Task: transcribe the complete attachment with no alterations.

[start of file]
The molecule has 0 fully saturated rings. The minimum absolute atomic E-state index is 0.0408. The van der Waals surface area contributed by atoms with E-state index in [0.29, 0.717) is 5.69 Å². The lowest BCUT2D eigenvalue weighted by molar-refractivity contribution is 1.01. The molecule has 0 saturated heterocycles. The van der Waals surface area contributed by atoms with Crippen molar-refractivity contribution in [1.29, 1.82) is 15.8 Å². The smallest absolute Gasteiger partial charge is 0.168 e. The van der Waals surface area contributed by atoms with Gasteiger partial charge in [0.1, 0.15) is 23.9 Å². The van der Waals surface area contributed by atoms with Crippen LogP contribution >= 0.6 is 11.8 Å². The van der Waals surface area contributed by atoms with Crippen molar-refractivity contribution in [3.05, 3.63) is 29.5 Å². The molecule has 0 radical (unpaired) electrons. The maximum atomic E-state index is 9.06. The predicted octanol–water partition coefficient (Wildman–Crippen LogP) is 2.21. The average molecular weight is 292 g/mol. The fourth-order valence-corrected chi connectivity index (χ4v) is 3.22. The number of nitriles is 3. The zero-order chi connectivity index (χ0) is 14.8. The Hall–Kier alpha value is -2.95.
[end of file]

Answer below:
The molecule has 0 fully saturated rings. The minimum absolute atomic E-state index is 0.0408. The van der Waals surface area contributed by atoms with E-state index in [0.29, 0.717) is 5.69 Å². The lowest BCUT2D eigenvalue weighted by molar-refractivity contribution is 1.01. The molecule has 0 saturated heterocycles. The van der Waals surface area contributed by atoms with Crippen molar-refractivity contribution in [1.29, 1.82) is 15.8 Å². The smallest absolute Gasteiger partial charge is 0.168 e. The van der Waals surface area contributed by atoms with Gasteiger partial charge in [0.1, 0.15) is 23.9 Å². The van der Waals surface area contributed by atoms with Crippen LogP contribution >= 0.6 is 11.8 Å². The van der Waals surface area contributed by atoms with Crippen molar-refractivity contribution in [3.05, 3.63) is 29.5 Å². The molecule has 0 radical (unpaired) electrons. The maximum atomic E-state index is 9.06. The predicted octanol–water partition coefficient (Wildman–Crippen LogP) is 2.21. The average molecular weight is 292 g/mol. The fourth-order valence-corrected chi connectivity index (χ4v) is 3.22. The number of nitriles is 3. The zero-order chi connectivity index (χ0) is 14.8. The Hall–Kier alpha value is -2.95.